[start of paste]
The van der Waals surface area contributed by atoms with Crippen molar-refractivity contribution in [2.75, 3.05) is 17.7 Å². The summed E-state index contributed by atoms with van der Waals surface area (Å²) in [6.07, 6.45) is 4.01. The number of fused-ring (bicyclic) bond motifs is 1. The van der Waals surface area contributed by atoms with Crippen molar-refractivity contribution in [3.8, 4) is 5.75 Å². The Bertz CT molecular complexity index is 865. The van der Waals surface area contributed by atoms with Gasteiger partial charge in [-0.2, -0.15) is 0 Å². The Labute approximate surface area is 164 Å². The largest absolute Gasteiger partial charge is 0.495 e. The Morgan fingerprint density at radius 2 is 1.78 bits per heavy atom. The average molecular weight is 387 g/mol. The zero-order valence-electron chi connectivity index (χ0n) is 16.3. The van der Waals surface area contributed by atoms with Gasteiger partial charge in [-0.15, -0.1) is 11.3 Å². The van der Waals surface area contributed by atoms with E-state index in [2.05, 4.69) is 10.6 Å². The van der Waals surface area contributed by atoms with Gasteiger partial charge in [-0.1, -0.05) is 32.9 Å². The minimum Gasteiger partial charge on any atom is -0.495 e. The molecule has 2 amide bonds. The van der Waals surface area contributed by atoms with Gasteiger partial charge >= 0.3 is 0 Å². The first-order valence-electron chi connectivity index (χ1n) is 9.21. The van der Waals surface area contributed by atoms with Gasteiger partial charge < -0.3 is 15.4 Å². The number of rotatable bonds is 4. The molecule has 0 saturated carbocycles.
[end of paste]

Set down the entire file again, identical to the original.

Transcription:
The van der Waals surface area contributed by atoms with Crippen molar-refractivity contribution in [2.75, 3.05) is 17.7 Å². The summed E-state index contributed by atoms with van der Waals surface area (Å²) in [6.07, 6.45) is 4.01. The number of fused-ring (bicyclic) bond motifs is 1. The van der Waals surface area contributed by atoms with Crippen molar-refractivity contribution in [3.8, 4) is 5.75 Å². The Bertz CT molecular complexity index is 865. The van der Waals surface area contributed by atoms with Gasteiger partial charge in [-0.2, -0.15) is 0 Å². The Labute approximate surface area is 164 Å². The largest absolute Gasteiger partial charge is 0.495 e. The Morgan fingerprint density at radius 2 is 1.78 bits per heavy atom. The average molecular weight is 387 g/mol. The zero-order valence-electron chi connectivity index (χ0n) is 16.3. The van der Waals surface area contributed by atoms with Gasteiger partial charge in [-0.15, -0.1) is 11.3 Å². The van der Waals surface area contributed by atoms with E-state index in [2.05, 4.69) is 10.6 Å². The van der Waals surface area contributed by atoms with Gasteiger partial charge in [-0.1, -0.05) is 32.9 Å². The minimum Gasteiger partial charge on any atom is -0.495 e. The molecule has 2 amide bonds. The van der Waals surface area contributed by atoms with Gasteiger partial charge >= 0.3 is 0 Å². The first-order valence-electron chi connectivity index (χ1n) is 9.21. The van der Waals surface area contributed by atoms with Gasteiger partial charge < -0.3 is 15.4 Å². The number of rotatable bonds is 4. The molecule has 0 saturated carbocycles.